Wayland came upon an ancient chambered tomb,

and made it his home.

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Tradition now has it,

that if ever you are riding the Ridgeway,

and your horse loses a shoe,

you need only tether it nearby,

 leave a silver-sixpence on the uppermost stone of the tomb,

and on your return your horse will be shod and your money gone…

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Wayland, it seems, never works while being observed.

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‘Claims to ancient reach’?…

Arbor Low and Stanton Moor Imbolc 001 (15)

Throughout the books written with Stuart France there are visions; moments of a past long fled that ‘Wen’ still sees written in the ancient stone of the landscape and within the circles of the Old Ones. They come when they will, flooding her consciousness with something that may be no more than imagination, no more than a waking dream… or perhaps they are shadows that are cast across the face of time…

The stone is warm beneath her back. Above her the clear blue of the sky is powdered with clouds, barely moving. It is sheltered here in the circle, the earthen banks of the henge protecting the centre from the ceaseless assault of the winds in this high place.

She closes her eyes and waits, feet towards the centre, hands crossed on her breast, relaxing each muscle, each limb in turn, breathing deeply of the clear air.

The shift comes. The world falls away. She can see her companion through closed eyes, across the circle, mirroring her. She does not need to look to feel his presence.

On the screen of inner sight a single glowing point of light that seems farther than the farthest star, yet closer than the sun. Between her and the light nothing but the streaks of passage… a stream of movement, as of a million suns caught racing comets in the blackness of space. A wormhole… dragons… serpents aflame with brilliance… a tunnel through which she is rushing faster than the light itself, falling inwards, forwards, upwards… she does not know.

Then a figure blocking the brightness… a dark silhouette against the torchlight and the tang of smoke. A hand extended, smiling eyes unseen but felt. She takes the hand, stiff after the long vigil in the chill of night, accepting assistance to regain her feet.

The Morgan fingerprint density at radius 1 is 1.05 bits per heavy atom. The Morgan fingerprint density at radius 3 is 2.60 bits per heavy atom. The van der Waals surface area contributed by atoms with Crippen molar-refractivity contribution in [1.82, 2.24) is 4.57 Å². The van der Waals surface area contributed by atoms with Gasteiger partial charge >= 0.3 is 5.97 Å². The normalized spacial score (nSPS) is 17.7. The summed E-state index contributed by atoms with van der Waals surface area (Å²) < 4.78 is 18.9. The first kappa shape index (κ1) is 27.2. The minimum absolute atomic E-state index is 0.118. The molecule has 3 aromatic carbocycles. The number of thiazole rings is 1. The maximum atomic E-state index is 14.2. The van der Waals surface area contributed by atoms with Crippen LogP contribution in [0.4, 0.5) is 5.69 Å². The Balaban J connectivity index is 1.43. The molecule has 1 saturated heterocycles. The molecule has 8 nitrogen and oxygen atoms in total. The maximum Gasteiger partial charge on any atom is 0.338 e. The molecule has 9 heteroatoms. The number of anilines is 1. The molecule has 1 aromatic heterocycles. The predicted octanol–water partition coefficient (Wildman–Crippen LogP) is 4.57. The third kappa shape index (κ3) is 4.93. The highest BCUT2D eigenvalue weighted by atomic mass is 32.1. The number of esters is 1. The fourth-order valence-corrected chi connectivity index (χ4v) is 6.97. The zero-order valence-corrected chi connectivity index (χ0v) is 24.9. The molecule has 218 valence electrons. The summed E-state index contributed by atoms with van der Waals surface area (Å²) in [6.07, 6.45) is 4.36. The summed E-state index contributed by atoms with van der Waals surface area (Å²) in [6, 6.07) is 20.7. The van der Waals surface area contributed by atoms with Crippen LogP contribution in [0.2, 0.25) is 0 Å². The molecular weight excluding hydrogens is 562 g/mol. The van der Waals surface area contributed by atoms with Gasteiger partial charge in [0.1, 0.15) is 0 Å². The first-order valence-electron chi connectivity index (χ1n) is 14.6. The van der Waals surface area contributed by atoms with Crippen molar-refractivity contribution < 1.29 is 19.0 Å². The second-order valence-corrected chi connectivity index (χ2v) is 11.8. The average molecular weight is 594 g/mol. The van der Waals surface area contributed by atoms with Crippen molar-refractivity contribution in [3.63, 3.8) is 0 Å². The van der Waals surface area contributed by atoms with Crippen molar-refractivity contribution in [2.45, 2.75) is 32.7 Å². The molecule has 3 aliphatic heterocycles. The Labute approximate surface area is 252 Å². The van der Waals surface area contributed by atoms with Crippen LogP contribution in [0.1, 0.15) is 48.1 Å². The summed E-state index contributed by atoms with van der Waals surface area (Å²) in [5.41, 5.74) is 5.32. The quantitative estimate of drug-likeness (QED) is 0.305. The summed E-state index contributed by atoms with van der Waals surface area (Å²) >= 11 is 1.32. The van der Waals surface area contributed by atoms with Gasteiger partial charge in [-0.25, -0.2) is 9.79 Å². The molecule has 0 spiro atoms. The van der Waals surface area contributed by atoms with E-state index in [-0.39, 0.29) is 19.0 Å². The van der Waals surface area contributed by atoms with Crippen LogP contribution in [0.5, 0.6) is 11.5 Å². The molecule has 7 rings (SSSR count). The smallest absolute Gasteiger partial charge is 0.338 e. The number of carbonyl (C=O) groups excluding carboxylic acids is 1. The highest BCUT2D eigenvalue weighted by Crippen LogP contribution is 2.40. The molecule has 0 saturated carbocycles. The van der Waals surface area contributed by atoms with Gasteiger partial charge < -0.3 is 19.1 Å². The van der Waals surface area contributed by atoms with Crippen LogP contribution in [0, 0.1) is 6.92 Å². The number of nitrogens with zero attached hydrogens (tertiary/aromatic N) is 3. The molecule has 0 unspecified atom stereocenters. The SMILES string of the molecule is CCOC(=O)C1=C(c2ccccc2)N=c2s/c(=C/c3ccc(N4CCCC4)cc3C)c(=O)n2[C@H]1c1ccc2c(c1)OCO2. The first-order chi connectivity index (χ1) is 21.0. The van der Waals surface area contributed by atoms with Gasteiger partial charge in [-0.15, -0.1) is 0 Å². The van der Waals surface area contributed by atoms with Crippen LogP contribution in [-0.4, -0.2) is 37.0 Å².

The grass is cold, frost biting her bare toes. Above, a million stars streak across the heavens. It is done. The old one smiles, raising his hand…

…. Voices call her back. The sunlight casts a pale golden glow … across the circle her companion opens his eyes. There is something she recognises in them…. She knows not what it is.

***

Arbor Low and Stanton Moor Imbolc 001 (49)

Atop the mound the grass is chill and damp though the sun shines clear. There is no shelter and the wind ruffles her hair, an ancient grandmother caressing her child.

She closes her eyes, folds her hands on her breast beside him, relaxing into the other sight.

The shift comes. The world falls away. She is glad of his presence as the veins of her eyelids are painted green against the grey light… green and grey he had said of the one he had seen….

On the screen of inner sight a single glowing point of light that seems farther than the farthest star, yet closer than the sun. Between her and the light nothing but the streaks of passage… a stream of movement, as of a million suns caught racing comets in the blackness of space. A wormhole… dragons… serpents aflame with brilliance… a tunnel through which she is rushing faster than the light itself, falling backwards, away from the light. The unexpected sensation is sickening, stomach twisting.

Hands reach up from the earth, dragging, clawing… nightmares and hell… women, children… She refuses their hold and turns. Flesh melts from her bones and she dissolves into earth… She is only the wind…

He moves. She opens her eyes to a world wreathed in fog, ghostly shapes, amorphous and shifting…

It takes a moment before reality returns…

“We need to go to Fin Cop.”

Arbor Low and Stanton Moor Imbolc 001 (21)

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Doomsday:

The Aetheling Thing

Stuart France & Sue Vincent

 ‘Doomsday: The Aetheling Thing’

‘Big Secrets’…

The Lovers - Wikipedia

Key 6 from the Rider Waite Tarot

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The modern fifty-two-card deck of playing cards retains only one of the Atu, or Keys, or Major Arcana, of the original game of Tarot which was first popularised in mediaeval Europe –

The Joker, which is The Fool of the earlier decks…

Significantly, there are two Jokers which are used to book-end the current deck but usually without taking part in most of the card games now played with the cards.

This hints that The Fool of the Tarot was an adventurer, the human psyche, or soul, who journeyed, there and back again, through the psychological landscapes represented by the rest of the twenty-one Major Arcana of the Tarot, now missing from the current decks…

Because each of the Atu, or Keys of the Tarot are numbered with roman numerals, lettered with Hebrew letters, and assigned zodiacal attributions, the psychological landscapes to which they allude are legion, and do not just traverse, for example, 1-21 and back again but rather every available combination of those sequences in between, both back and forth…

1-2, 2-1, 1-3, 3-1, 2-3, 3-2 etc.

Thankfully, our current predicament demands only that we focus attention on Keys six and fifteen…

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The Devil (Tarot card) - Wikipedia

Key 15 from the Rider Waite Tarot